By Brian Castrucci
Dear Mr. Bezos,
You’ve got one heck of decision to make. Choosing the location for Amazon’s second headquarters is surely complex. Between some 200 cities vying for your attention and the potential impact on people and jobs, I’m sure you are really busy right about now. According to your specifications, the “winning” city will be the proud recipient of some 50,000 new jobs and a five billion dollar capital expenditure. Those same specifications say you are looking for tax incentives, access to an international airport, quality high education and several other core criterions that typically make sense for business.
But, you can’t divorce the health of your company from that of the surrounding community where your employees will live, raise their families, and educate their children. For all the tax credits and other incentives being thrown your way, how many of those suitors have discussed their community’s health? Did any of them discuss their success in reducing absenteeism from illness, or how their investment in their community’s health might help lower your health insurance premiums? It’s probably none or not many at best. This is where I think I might be able to help. Mr Bezos, I want to introduce you to CityHealth.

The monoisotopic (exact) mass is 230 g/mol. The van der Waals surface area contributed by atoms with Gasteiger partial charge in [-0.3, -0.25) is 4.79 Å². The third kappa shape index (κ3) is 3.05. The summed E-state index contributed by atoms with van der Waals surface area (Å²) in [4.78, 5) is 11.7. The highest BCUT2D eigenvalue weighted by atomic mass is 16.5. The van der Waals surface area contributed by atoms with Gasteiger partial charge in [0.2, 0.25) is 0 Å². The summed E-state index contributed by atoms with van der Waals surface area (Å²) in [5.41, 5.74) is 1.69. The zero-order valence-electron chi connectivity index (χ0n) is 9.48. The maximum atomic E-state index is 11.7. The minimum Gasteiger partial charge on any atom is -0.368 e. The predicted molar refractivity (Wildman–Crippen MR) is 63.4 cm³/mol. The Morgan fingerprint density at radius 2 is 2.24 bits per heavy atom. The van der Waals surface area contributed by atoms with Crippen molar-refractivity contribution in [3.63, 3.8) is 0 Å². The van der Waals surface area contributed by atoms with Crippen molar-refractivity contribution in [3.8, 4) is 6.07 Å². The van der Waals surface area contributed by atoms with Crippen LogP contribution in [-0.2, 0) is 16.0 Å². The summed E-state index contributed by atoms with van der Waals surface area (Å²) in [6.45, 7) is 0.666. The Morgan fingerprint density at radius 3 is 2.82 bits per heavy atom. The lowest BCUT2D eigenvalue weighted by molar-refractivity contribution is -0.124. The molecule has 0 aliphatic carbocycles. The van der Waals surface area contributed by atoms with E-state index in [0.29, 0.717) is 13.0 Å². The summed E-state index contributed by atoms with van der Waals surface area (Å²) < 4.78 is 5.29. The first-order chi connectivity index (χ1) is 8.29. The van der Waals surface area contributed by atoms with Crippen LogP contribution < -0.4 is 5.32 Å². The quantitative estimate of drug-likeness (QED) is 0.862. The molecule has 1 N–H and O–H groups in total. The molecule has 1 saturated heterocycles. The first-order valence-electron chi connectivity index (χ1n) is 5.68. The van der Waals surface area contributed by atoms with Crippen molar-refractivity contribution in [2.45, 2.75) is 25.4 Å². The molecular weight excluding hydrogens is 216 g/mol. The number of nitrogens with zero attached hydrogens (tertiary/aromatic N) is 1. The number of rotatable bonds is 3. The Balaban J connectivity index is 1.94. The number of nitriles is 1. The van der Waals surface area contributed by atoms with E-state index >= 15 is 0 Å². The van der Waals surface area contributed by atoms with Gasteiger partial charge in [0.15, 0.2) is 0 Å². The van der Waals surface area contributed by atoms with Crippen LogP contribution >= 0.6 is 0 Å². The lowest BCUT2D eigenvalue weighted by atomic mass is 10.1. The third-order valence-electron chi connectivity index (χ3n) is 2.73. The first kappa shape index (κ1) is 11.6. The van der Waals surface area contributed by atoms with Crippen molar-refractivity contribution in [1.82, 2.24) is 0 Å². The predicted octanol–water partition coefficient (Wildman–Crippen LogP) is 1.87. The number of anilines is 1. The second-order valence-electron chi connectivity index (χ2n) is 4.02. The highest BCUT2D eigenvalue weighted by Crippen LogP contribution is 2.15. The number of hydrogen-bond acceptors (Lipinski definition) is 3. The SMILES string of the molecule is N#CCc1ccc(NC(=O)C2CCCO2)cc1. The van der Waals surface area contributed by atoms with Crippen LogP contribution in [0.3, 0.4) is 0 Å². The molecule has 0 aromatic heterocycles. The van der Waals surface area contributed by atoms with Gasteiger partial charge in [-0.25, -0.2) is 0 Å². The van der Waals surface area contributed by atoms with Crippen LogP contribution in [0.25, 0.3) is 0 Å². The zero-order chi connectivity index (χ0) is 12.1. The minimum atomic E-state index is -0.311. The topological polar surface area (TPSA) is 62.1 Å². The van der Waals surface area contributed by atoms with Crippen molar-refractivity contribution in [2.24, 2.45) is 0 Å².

CityHealth is a package of policies that experts say can help millions of people live longer, healthier lives in vibrant, prosperous communities. Not only does it identify specific policies, but it also scores many of the cities vying for your attention based on their commitment to health and wellness.
Let’s take a look…
Paid sick leave. Did you know that while 93% of people in management, business, and financial positions report having paid sick leave, only 46% of workers in the service industry have this benefit? These are the folks we interact with every day, the wait staff at lunch, the grocery clerk, those with whom your employees will share public transportation. If they are sick at work, they can make your employees sick. The spread of communicable illness – like the flu – is easily prevented through social isolation when infectious (which is just a fancy way of saying, “Stay home!”). But, it’s hard to do that if it might mean not making your rent or providing food for your children.